It sounds like you probably run a pretty good you are likely doing a lot of these things already. However, there are two things that shelters need to do to eliminate the number of times they have to shoot Fred. If you want to keep from having completely full lifeboats, then you need to do two things:

1) Minimize the number of people swimming in the water
2) Get more people to shore so the boats can go back and help others.

It essentially comes down to minimizing intake, and maximizing adoptions.

Minimizing intake includes things like low-cost spay/neuter clinics, targeted spay/neuter outreach in poor communities and minimizing laws that cause animals to be removed from homes unnecessarily because they are certain breeds of dogs, not altered, or over the pet limit. As well as the animals are well-cared-for and non-aggressive, they should remain in the homes if they have them already.

Meanwhile, the second part, is increasing adoptions: more convenient shelter hours, off-site adoptions, increase use of foster homes, increased collaboration with other shelters and rescues, getting rid of ridiculous, across-the-board adoption requirements (like mandatory fencing requirements) that cause people to not be able to get their pets from you.

Doing all of these things - -and doing all of them really well -- can help save Fred's life. And if you're doing all of these things extremely well -- then chances are, you're not killing too many animals in your shelter.


Alright, that's it. Next time, I'm starting my own metaphor and it's going to involve being stranded on a spaceship, limited oxygen supply and a space alien *I* control who eats people.


Sorry Fred. We will do the spaceship metaphor next time and you can be the hero -- Buzz Lightyear, Flash Gordon, Buck get to pick.

Thanks for being a good sport.

Jason Huff

I always believed that the shelter had a responsibility to meet the communities needs. The only way that a shelter can do that is by meeting those of the animals that we serve by treating them like pets who are going to be rehomed. In most cases, the paradigm of spay/neuter, obedience, enhanced adoptions is addressed when speaking about the no kill paradigm. The enhanced adoptions tend to be a product of increasing off site adoptions, decreasing fees, having adoption "specials."
I think that we may have missed this one important topic. Only about 15-20% of the population adopts their pets from an animal shelter. In a market that is a billion dollar industry, that is not very encouraging. In Kansas City, "about" meaning that it's hard to get real numbers from the shelters... about 20,000 pets were killed last year. We have about 2 million people in the metro. With that said, this sounds like a marketers dream. We have to look at ourselves, and try to quit blaming the public, when only about 30% of them are responsible for about 70% of the problem and we have to be willing to say what is wrong with our current system? We don't use the community as our resource, we use it as the enemy. We spend millions of dollars to house animals in uncomfortable, inappropriate enclosures where they are often forced to eat, sleep, and play where they poop and pee: a highly undesirable pet trait. I don't feel humane when I donate large junks of money to places that have no vision or insight into how a pet is to be cared for in the first place. Shelters need to stop using excuses like pet overpopulation as a reason to sit back and do nothing. The resources are already in place for us, we just have to start to use them so that this can get done.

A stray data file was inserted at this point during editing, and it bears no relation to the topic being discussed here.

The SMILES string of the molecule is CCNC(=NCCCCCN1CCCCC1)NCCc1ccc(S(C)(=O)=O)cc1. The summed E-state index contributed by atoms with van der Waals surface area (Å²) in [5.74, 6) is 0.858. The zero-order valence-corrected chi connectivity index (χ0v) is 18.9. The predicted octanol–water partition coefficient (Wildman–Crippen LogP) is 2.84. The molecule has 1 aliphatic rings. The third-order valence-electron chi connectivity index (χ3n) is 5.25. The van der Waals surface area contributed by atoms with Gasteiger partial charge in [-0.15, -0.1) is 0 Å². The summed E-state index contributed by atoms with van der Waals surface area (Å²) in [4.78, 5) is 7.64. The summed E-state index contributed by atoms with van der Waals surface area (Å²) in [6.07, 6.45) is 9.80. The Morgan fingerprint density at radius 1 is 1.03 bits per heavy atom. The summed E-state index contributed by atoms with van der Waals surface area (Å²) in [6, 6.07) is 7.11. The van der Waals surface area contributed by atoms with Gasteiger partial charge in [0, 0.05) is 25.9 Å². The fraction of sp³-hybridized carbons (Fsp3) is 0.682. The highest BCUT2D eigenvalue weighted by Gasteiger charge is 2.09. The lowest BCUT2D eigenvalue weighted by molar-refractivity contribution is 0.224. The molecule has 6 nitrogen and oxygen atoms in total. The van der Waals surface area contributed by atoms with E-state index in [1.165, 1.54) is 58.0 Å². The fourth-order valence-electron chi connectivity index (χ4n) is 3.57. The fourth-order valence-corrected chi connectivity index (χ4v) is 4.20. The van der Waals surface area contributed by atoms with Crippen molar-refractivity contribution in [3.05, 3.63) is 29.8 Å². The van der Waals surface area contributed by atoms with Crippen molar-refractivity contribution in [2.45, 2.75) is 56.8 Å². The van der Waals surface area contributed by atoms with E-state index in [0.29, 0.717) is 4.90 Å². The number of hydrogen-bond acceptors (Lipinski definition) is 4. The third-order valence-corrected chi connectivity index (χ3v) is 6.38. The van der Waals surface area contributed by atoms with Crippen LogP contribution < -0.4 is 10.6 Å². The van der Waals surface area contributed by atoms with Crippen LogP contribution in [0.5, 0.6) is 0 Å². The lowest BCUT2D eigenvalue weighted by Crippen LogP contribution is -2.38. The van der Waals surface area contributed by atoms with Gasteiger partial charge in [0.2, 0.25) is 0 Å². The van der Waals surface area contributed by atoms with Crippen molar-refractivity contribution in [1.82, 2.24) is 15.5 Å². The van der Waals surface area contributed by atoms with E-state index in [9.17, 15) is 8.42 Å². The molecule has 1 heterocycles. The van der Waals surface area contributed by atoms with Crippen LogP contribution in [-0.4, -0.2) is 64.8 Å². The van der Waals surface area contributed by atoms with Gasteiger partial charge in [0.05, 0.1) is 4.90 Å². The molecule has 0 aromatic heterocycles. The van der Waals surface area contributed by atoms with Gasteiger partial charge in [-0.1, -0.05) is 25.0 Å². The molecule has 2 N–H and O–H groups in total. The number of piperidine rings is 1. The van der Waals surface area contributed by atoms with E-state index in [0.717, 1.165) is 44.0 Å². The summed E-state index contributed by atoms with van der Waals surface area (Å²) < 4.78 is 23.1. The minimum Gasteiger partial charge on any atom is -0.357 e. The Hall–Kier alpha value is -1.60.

Frankly, if the kill facility wants to argue, criticize, and belittle the no kill facility, then people just need to donate and support the no kill facility. They will eventually be able to take in more and more animals into the appropriate environment and the inappropriate one will thus be eliminated. No one said that doing the right thing was easy, it doesn't mean that you just sit back and don't do it though.
So ask yourself this: why don't 75-80% more of our pet owning public use the shelter to get their new best friend: new best friend is 60% likely to be ill/diseased; new best friend is likely to have an evaluation done by a non behavioral professional; new best friend may be covered in poo and his environment is not pleasant to the nose; new best friend lives in a place where my family and I cannot talk or think and the counselor yelled at us the whole time trying to drown out the incessant barking; shelter has collected very little data on new best friend and does not have adequate staff to assist me with my adoption.